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The Movement toward Crowd-funded Renewable Energy

June 11, 2012

The explosion of crowd-funding in various areas (largely artistic projects and technology startups, see: has contributed a valuable path to increasing participation in and expanding access to capital deals. Unfortunately, this trend has been slow to work into environmental progress. Recognizing this delay, I posted the following tweet:

The article to which I link explores possibilities for strategies to expand access to energy in the developing world, a key, though, persistently unaddressed topic in energy politics.

There is a segment of the unserved market that poses particular challenges to business as they do not exert effective demand for products and services. However, opportunities do exist for business models to reach this group and there are instances, solar lighting being one, where payment for a device can be reimbursed through kerosene savings in just a few months. Small energy companies cannot get the loans to start-up, meaning that there is a lack of energy SMEs for investors to put money behind. There are only a few finance organisations, such as E+Co, that are helping and investing in start-ups. There is the need to educate local banks and other finance institutions and encourage them to invest in sustainable energy start-ups.

Within a couple of weeks of making the above post on Twitter, I was surprised to hear about Solar Mosaic, an Oakland-based solar micro-financing initiative that leverages community financing to expand access to solar energy. The following video introduces their concept.



A friend, Sustainable John, Senior research associate at Berkeley National Laboratory and world-renowned eco-rap star, had sketched out some rhymes upon the completion of a Solar Mosaic project at the Oakland St. Vincent de Paul. I lent a hand in the filming of the “Occupy Rooftops” video, which John recently debuted with this all star tweet which links to the following video:



There are several reasons that Solar Mosaic, specifically, and crowd-funded renewable energy, generally is a great step toward the future of energy.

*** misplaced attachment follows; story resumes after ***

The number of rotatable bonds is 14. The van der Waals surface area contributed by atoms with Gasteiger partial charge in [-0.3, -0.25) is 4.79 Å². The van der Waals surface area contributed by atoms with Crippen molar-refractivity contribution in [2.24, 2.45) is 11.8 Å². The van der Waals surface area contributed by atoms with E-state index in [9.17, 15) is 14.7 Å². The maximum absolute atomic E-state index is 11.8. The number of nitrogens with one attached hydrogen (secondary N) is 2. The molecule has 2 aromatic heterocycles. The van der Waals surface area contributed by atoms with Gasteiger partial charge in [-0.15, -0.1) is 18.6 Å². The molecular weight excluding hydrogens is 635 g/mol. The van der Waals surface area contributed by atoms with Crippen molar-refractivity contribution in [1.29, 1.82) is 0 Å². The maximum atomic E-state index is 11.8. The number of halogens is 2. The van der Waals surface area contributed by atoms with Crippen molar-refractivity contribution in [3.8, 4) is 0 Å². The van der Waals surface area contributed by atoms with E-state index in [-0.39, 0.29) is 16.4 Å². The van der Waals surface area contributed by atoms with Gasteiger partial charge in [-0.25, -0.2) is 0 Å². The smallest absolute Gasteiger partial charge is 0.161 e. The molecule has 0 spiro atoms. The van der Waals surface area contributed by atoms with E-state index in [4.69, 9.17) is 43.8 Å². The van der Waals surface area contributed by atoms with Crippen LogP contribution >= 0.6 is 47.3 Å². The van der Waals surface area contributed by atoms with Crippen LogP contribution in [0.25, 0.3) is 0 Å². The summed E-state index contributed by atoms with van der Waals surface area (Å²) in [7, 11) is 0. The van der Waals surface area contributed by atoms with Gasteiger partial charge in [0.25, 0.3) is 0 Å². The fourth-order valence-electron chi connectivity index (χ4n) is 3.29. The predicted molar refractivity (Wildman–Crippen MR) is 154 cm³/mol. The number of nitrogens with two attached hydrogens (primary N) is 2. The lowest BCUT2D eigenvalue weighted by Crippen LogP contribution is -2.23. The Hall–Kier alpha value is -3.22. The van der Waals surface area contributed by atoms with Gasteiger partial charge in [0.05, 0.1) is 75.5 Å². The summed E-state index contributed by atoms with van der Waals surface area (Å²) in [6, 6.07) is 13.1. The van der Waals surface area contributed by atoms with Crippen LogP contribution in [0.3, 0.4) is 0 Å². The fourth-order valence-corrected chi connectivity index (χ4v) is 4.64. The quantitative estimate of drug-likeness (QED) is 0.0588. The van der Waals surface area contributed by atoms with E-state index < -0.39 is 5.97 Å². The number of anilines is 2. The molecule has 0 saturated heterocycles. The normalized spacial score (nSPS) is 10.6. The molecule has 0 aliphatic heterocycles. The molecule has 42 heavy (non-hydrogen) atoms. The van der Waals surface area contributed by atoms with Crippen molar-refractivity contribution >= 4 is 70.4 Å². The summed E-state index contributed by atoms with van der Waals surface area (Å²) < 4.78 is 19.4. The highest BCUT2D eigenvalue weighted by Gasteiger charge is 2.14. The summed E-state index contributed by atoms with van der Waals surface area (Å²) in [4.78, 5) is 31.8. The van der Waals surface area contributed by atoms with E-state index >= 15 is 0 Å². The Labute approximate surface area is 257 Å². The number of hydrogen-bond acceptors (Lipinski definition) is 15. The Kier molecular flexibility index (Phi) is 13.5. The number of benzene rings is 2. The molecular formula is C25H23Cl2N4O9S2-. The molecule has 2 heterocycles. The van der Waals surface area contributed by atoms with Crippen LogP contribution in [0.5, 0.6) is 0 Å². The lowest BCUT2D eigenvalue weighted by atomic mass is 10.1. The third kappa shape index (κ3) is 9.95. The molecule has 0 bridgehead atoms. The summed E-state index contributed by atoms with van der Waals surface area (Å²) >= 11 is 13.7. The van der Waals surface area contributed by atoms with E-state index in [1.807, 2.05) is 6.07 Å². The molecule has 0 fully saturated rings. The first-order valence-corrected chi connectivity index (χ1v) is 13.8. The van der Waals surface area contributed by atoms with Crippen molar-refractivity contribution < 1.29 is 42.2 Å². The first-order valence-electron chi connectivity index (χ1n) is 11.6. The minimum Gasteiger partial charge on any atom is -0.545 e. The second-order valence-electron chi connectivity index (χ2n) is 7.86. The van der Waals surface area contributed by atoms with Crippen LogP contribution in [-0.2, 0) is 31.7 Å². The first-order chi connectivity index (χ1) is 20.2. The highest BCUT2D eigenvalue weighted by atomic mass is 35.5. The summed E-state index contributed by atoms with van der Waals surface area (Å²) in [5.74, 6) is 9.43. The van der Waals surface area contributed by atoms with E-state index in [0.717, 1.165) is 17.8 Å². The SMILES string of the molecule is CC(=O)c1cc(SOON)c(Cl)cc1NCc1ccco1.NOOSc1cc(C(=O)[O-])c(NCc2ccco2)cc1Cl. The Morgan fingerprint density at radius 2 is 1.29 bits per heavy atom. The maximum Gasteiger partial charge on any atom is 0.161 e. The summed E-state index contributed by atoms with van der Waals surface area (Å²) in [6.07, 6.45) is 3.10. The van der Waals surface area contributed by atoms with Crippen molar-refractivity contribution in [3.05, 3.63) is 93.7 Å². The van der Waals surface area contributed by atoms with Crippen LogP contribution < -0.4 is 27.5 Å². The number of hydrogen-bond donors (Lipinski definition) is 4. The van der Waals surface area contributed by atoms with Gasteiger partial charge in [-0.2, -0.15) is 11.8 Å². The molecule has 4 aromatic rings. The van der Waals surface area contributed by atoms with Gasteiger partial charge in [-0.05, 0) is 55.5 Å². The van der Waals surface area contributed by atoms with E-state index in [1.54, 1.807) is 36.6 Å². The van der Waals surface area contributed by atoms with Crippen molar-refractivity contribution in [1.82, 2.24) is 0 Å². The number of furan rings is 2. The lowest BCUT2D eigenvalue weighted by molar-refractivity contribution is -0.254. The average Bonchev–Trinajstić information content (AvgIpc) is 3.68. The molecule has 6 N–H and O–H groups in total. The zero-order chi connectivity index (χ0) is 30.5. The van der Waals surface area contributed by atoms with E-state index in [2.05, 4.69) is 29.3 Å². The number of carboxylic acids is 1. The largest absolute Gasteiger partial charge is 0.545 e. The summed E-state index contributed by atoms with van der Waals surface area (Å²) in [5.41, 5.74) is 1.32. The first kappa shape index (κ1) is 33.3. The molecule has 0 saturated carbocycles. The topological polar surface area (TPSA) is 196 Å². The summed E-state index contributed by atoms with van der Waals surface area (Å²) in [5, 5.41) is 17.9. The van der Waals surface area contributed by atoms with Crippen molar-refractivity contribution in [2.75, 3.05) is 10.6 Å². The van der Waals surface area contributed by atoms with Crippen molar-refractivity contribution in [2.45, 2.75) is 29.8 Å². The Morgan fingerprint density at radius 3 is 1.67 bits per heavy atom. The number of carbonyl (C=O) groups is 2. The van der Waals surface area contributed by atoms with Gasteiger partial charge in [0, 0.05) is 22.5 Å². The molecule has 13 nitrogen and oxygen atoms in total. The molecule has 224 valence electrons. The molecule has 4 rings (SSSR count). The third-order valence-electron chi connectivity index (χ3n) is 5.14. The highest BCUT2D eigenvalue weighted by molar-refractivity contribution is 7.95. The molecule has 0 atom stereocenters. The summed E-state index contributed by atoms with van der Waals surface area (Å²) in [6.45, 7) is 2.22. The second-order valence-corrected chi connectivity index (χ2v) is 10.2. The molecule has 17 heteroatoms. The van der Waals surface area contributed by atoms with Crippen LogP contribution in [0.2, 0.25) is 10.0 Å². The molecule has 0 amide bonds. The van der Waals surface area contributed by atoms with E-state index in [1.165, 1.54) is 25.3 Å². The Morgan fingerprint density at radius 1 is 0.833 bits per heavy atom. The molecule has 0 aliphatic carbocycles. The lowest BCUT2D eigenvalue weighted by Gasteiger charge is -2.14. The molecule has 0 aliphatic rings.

Vacant ‘Tops, Sitting Pretty

photo courtesy of Bright Farms

Population density has encouraged the inventive use of rooftops in metropolitan areas. Rooftop farms, for example, are increasingly common. A deal was recently made to develop what at 100,000 square feet may be the largest rooftop garden in the world at a former Navy warehouse in Brooklyn. Rooftop solar only presents another creative, efficient use of space in an increasingly resource-crunched world.

Two Birds, One Stone: Expanding Accessibility to Financial Tools and Clean Energy

Contributing to the process of “greening” the grid is inaccessible to much of the population. As permanent installations, often costing above $10,000, how do renters and low-income residents support solar power?

Solar leasing provides clean electricity at rates usually than the household’s previous conventional electricity costs with no initial payments by leasing solar photovoltaic panels to consumers.  Traditionally, consumers were required to privately fund their panels and the installation, which requires the consumers to bear significant upfront costs. The development of this market has expanded access to solar energy, as detailed in a recent piece by Bill Scanlon at the National Renewable Energy Laboratory.

The new business model lets homeowners save money the very first month, rather than breaking even a decade after an initial investment of $5,000 to $10,000. Analysts with the U.S. Department of Energy’s (DOE) National Renewable Energy Laboratory (NREL) found that the solar lease business is surging in southern California. And the model is being adopted in less affluent neighborhoods that had avoided customer-owned systems. The NREL study found a positive correlation between customers outright buying solar energy systems and customers living in neighborhoods where the average household income was $150,000 or more. But for third-party-leased solar panels, that positive correlation appeared in neighborhoods where the average household income was just $100,000 or more.